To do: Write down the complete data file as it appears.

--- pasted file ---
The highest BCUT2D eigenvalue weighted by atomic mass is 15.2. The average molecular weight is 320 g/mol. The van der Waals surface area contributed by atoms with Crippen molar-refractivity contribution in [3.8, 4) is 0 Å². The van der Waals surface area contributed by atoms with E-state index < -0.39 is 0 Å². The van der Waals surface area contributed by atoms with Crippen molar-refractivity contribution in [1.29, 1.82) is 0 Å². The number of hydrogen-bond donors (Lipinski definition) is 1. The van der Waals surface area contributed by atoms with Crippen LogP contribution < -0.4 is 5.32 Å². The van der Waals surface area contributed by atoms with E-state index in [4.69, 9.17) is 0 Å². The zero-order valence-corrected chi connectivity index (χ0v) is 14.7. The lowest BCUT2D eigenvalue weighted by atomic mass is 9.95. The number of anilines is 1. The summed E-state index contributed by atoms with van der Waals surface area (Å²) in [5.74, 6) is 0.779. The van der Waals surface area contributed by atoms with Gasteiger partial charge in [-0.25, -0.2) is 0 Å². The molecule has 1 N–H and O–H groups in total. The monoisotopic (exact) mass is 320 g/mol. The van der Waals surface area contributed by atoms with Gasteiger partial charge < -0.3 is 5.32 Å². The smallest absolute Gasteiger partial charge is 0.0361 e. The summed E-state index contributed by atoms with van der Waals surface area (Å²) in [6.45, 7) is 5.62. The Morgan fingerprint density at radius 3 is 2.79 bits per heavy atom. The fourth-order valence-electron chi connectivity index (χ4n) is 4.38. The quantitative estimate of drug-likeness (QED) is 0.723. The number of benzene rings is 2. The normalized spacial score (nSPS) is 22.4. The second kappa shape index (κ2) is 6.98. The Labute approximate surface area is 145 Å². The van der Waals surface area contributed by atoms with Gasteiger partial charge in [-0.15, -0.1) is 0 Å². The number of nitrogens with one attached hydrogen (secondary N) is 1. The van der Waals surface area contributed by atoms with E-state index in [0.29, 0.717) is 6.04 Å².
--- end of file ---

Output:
The highest BCUT2D eigenvalue weighted by atomic mass is 15.2. The average molecular weight is 320 g/mol. The van der Waals surface area contributed by atoms with Crippen molar-refractivity contribution in [3.8, 4) is 0 Å². The van der Waals surface area contributed by atoms with E-state index < -0.39 is 0 Å². The van der Waals surface area contributed by atoms with Crippen molar-refractivity contribution in [1.29, 1.82) is 0 Å². The number of hydrogen-bond donors (Lipinski definition) is 1. The van der Waals surface area contributed by atoms with Crippen LogP contribution < -0.4 is 5.32 Å². The van der Waals surface area contributed by atoms with E-state index in [4.69, 9.17) is 0 Å². The zero-order valence-corrected chi connectivity index (χ0v) is 14.7. The lowest BCUT2D eigenvalue weighted by atomic mass is 9.95. The number of anilines is 1. The summed E-state index contributed by atoms with van der Waals surface area (Å²) in [5.74, 6) is 0.779. The van der Waals surface area contributed by atoms with Gasteiger partial charge in [-0.25, -0.2) is 0 Å². The molecule has 1 N–H and O–H groups in total. The monoisotopic (exact) mass is 320 g/mol. The van der Waals surface area contributed by atoms with Gasteiger partial charge < -0.3 is 5.32 Å². The smallest absolute Gasteiger partial charge is 0.0361 e. The summed E-state index contributed by atoms with van der Waals surface area (Å²) in [6.45, 7) is 5.62. The Morgan fingerprint density at radius 3 is 2.79 bits per heavy atom. The fourth-order valence-electron chi connectivity index (χ4n) is 4.38. The quantitative estimate of drug-likeness (QED) is 0.723. The number of benzene rings is 2. The normalized spacial score (nSPS) is 22.4. The second kappa shape index (κ2) is 6.98. The Labute approximate surface area is 145 Å². The van der Waals surface area contributed by atoms with Gasteiger partial charge in [-0.15, -0.1) is 0 Å². The number of nitrogens with one attached hydrogen (secondary N) is 1. The van der Waals surface area contributed by atoms with E-state index in [0.29, 0.717) is 6.04 Å².